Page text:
Abstract
Occupational Health and Safety Hazards Faced by Health Care Professionals in Kathmandu Based Hospital: A Cross-Sectional Analytical Study
Ramita Marasini*, Pratik Shrestha, Yaman Chaudhary, Nishani Luitel and Namrata Mahato
Corresponding Author: Ramita Marasini, Department of Public Health, National Academy for Medical Sciences, Kathmandu, Nepal.
Revised: May 16, 2023; Available Online: May 16, 2023
Citation: Marasini R, Shrestha P, Chaudhary Y, Luitel N & Mahato N. (2023) Occupational Health and Safety Hazards Faced by Health Care Professionals in Kathmandu Based Hospital: A Cross-Sectional Analytical Study. J Infect Dis Res, 6(S2): 12.
Copyrights: ©2023 Marasini R, Shrestha P, Chaudhary Y, Luitel N & Mahato N. This is an open-access article distributed under the terms of the Creative Commons Attribution License, which permits unrestricted use, distribution, and reproduction in any medium, provided the original author and source are credited.
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Background: Occupational health and safety is a broad discipline that covers several specialized fields, including physical, psychological, chemical, biological, and mechanical/electrical, and assesses the health and safety of employees in a broader context. Healthcare workers including physicians and nurses get regularly exposed to occupational hazards. The objective of the study was to analyze the occupational health and safety hazards faced by healthcare professionals in Kathmandu.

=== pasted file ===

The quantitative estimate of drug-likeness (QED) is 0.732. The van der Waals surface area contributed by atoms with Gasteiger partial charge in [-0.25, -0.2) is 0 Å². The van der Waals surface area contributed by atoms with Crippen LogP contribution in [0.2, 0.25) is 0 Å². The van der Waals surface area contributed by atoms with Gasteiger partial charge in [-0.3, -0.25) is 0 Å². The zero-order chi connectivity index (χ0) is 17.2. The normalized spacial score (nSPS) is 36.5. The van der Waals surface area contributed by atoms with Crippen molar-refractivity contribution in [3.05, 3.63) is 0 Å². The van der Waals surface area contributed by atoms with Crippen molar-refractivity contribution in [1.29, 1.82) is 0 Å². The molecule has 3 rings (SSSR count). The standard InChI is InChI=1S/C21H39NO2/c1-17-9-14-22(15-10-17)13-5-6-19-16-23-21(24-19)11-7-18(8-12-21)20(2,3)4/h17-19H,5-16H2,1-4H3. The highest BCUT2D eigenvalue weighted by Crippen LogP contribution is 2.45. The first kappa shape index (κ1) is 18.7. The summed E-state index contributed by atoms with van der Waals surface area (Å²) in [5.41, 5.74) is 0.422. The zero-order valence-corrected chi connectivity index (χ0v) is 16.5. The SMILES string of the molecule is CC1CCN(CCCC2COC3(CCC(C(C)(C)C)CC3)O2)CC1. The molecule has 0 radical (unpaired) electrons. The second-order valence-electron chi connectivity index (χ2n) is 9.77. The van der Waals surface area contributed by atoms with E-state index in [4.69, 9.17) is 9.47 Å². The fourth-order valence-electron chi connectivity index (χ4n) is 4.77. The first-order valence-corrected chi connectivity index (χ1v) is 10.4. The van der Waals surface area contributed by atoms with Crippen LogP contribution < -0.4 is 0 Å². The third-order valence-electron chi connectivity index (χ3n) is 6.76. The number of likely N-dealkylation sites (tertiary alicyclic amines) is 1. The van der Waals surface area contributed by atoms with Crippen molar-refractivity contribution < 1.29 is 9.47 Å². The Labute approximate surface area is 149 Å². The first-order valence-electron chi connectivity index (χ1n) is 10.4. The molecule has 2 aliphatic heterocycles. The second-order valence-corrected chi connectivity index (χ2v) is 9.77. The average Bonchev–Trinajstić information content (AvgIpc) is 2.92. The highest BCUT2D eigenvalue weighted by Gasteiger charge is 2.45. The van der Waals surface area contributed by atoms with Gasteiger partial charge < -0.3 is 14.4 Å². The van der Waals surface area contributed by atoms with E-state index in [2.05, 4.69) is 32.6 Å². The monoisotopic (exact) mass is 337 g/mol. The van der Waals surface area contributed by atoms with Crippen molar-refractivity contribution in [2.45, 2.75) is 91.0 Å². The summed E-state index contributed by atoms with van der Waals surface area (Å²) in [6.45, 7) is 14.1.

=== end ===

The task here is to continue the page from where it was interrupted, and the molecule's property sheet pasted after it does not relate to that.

Methods: A quantitative cross-sectional analytical study was conducted in the hospitals of the Kathmandu district. Ethical approval was taken from National Academy for Medical Sciences and hospitals. Purposive sampling was used to select the hospitals and convenience sampling was used to collect the data from respondents using semi-structured questionnaires. The total sample size was 247. Data collected from respondents were entered into Epidata and were analyzed and expressed using SPSS version 25.

Results: Back pain (64.8%) and needle injury (59.5%) were the most perceived injury that might occur in hospitals along with hepatitis B (35.2%) and COVID (23.9%) as infections. The majority (88.7%) of health workers used PPE while working and biological hazards (88.3%) were the most suffered hazards followed by chemical hazards (87%). The age group of 50-60 years, higher secondary level graduates, government health workers, doctors, and nurses were statistically significant with safety practices whereas Buddhist, married participants, governmental health workers, nurses, and radiologists were associated with hazards.

Conclusions: The development and updates of existing policy on OHS and training/workshop, exposure to information, and awareness are necessary for improving occupational health and safety of health care workers in Kathmandu valley.

Keywords: Hazards, Kathmandu, Knowledge, Nepal, Occupational health, Safety